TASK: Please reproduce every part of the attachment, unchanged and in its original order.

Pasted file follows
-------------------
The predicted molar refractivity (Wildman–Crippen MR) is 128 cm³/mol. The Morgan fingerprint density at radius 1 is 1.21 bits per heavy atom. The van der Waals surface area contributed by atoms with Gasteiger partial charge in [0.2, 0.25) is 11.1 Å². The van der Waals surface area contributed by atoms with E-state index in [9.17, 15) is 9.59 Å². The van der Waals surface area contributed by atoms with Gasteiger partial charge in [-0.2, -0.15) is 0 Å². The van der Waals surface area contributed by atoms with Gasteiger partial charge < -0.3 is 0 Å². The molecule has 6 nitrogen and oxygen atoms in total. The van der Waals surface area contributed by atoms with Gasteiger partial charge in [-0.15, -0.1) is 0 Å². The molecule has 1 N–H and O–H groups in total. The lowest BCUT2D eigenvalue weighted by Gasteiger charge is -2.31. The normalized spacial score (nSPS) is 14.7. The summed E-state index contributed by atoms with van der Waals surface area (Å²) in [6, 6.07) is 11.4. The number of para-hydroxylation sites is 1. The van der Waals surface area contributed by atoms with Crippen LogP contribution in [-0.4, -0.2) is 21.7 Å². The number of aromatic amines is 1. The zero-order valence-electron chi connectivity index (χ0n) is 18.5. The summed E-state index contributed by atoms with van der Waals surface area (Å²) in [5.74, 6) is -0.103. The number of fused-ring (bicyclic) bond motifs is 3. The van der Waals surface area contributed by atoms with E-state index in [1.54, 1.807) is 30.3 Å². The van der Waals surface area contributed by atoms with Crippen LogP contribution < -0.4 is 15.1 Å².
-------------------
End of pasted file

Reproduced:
The predicted molar refractivity (Wildman–Crippen MR) is 128 cm³/mol. The Morgan fingerprint density at radius 1 is 1.21 bits per heavy atom. The van der Waals surface area contributed by atoms with Gasteiger partial charge in [0.2, 0.25) is 11.1 Å². The van der Waals surface area contributed by atoms with E-state index in [9.17, 15) is 9.59 Å². The van der Waals surface area contributed by atoms with Gasteiger partial charge in [-0.2, -0.15) is 0 Å². The van der Waals surface area contributed by atoms with Gasteiger partial charge < -0.3 is 0 Å². The molecule has 6 nitrogen and oxygen atoms in total. The van der Waals surface area contributed by atoms with Gasteiger partial charge in [-0.15, -0.1) is 0 Å². The molecule has 1 N–H and O–H groups in total. The lowest BCUT2D eigenvalue weighted by Gasteiger charge is -2.31. The normalized spacial score (nSPS) is 14.7. The summed E-state index contributed by atoms with van der Waals surface area (Å²) in [6, 6.07) is 11.4. The number of para-hydroxylation sites is 1. The van der Waals surface area contributed by atoms with Crippen LogP contribution in [-0.4, -0.2) is 21.7 Å². The number of aromatic amines is 1. The zero-order valence-electron chi connectivity index (χ0n) is 18.5. The summed E-state index contributed by atoms with van der Waals surface area (Å²) in [5.74, 6) is -0.103. The number of fused-ring (bicyclic) bond motifs is 3. The van der Waals surface area contributed by atoms with E-state index in [1.54, 1.807) is 30.3 Å². The van der Waals surface area contributed by atoms with Crippen LogP contribution < -0.4 is 15.1 Å².